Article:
LB: Oh my gosh, absolutely! I don’t think I could overstate that. I remember on my first day of production, we were using my producer’s apartment as a home base, and just that feeling of stepping into her house and knowing that Missi Pyle was in a bedroom getting her hair and makeup done. I’m so honored that they gave me the time, and it was highly educational.

BS: One of your mentors also was Cathy Yan. What kind of advice did she give you, or help you out with?

LB: Contextually, because The Moon & Back was produced through Wayfarer Studios’ competition, they matched each of us with a mentor. Cathy was someone they reached out to and paired her up with me, which I was so excited about because she’s incredible. She was there for every step of the process, and she’s in New York, so we would have Zoom or phone calls. At the transition point between every major stage, whether it was pre-production or production, or post-production, we’d typically get on the phone for an hour or two and talk about everything from the fears that come into place to advice, things to avoid or celebrate. It was a really lovely experience and I’m very grateful to have worked with her.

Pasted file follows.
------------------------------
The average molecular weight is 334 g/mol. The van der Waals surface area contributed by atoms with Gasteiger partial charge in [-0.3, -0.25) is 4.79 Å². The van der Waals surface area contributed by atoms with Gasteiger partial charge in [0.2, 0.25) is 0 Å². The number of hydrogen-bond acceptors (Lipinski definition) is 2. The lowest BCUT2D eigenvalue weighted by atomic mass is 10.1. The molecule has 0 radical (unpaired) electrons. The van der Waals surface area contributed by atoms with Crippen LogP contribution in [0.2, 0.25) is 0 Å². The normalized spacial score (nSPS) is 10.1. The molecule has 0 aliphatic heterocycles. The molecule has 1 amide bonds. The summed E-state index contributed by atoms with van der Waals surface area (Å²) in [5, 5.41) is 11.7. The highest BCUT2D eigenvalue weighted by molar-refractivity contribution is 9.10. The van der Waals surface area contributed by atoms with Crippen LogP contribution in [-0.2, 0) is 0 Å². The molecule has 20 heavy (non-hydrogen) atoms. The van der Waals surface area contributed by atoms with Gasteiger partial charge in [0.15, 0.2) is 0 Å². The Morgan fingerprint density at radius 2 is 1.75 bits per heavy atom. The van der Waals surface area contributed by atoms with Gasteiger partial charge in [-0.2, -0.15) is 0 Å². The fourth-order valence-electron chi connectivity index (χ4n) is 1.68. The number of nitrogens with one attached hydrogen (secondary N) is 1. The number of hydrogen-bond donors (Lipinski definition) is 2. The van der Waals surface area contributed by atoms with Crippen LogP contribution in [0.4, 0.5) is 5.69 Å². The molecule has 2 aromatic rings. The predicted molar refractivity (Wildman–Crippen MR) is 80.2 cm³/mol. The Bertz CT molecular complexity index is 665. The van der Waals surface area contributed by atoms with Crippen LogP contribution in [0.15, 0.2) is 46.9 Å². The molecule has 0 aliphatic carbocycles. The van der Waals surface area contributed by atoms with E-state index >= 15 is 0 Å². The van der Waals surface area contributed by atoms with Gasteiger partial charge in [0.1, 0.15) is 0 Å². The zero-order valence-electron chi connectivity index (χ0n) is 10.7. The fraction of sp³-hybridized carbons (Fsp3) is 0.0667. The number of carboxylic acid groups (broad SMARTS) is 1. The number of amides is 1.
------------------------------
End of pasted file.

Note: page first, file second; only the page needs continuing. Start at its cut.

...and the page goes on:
BS: Coming-of-age films usually feel like they’re at least partially inspired by the filmmakers’ real-life experience. Was that the case with you, or was it a totally original creation?

LB: That’s a question I’ve been asked a lot, especially when we were initially sending out the script. I got a lot of questions about whether it was a true story because there are a lot of natural overlaps: I was a filmmaker making a movie for no money, and so was Lydia. We’re both women and we have a lot of shared characteristics. There’s a lot of myself in Lydia, and in the characters that I wrote, but it’s definitely not a true story either. I’m very grateful that my dad is still here and still alive, and hasn’t written any screenplays – as far as I know, although I’d be glad to hop in there if he chose to do so. So I would say that a lot of it is based in reality. The idea came into existence while I was home during the pandemic, staying with my family for a little bit as we were in that really scary moment, so it’s drawn from a real, emotional place, but I’m also grateful that it’s not based in reality. 

BS: Did you or anyone in your family make home videos when you were growing up?